In this study, falls are the leading cause of trauma among the 0-9 age group, probably because children in this age group begin to walk and have contact with the outside environment. When toddlers take their first steps, they still lack some motor skills and stability, which can generally result in falls and facial trauma15. Furthermore, after reaching an age in which motor skills and stability when walking would be widely developed, usually after age five, the social environment changes and children begin to have more contact with the outside world, connecting with other people and coming into contact other environments. These children go to school and participate in sports, their height, weight and strength also increase, making them more prone to trauma6,19.

The 10-19 age group includes the transition between children and adolescents. Adolescence in turn is divided into early and late. Early adolescence includes the ages between 10 and 14, and late adolescence stretches between 15 and 1921. Given these circumstances, most adolescents tend to interact with society and also start operating machinery19. The hospital where this study was conducted admits a large number of patients from rural areas, where there is little police control over motor vehicles. This has an impact on road traffic accidents, as individuals operate machinery without being qualified, for example by riding motorcycles without the necessary protective equipment and exposing themselves to facial trauma. As set forth in Brazilian legislation, only people over 18 are allowed to drive vehicles, which means that only people over that age can become road traffic accident perpetrators. However, when underage adolescents are affected, they are restricted to the status of passengers or victims of a run over accident1,6,9,14-15.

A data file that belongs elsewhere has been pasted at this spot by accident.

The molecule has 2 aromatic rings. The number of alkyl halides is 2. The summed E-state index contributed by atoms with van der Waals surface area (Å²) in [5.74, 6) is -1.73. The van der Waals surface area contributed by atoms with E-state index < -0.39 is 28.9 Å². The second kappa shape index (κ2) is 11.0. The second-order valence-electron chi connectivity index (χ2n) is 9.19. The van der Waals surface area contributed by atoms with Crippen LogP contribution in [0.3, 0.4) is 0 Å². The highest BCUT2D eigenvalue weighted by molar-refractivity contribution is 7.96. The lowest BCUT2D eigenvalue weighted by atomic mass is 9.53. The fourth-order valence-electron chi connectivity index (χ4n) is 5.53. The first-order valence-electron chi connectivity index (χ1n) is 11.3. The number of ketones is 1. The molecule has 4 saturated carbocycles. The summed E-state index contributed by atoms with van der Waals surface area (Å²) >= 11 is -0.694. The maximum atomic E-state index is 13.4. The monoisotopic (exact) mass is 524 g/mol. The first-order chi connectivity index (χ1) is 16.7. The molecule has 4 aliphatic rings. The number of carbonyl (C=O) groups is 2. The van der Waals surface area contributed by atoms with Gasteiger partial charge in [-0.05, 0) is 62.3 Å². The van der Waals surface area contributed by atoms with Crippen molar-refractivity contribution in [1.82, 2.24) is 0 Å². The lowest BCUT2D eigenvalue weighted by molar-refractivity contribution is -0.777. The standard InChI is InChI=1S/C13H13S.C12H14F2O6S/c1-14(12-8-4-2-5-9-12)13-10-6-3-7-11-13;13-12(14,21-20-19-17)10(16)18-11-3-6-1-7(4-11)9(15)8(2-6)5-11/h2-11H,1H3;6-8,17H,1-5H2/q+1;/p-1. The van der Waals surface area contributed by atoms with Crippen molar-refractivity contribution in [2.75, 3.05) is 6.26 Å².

Forty-five assault cases were recorded in this study (Table III) in the 10-19 age group. This might entail that individuals that are freer are more exposed to the outside environment and new people. This, together with alcohol, can be linked to fights and on many occasions to being attacked by their close relatives22.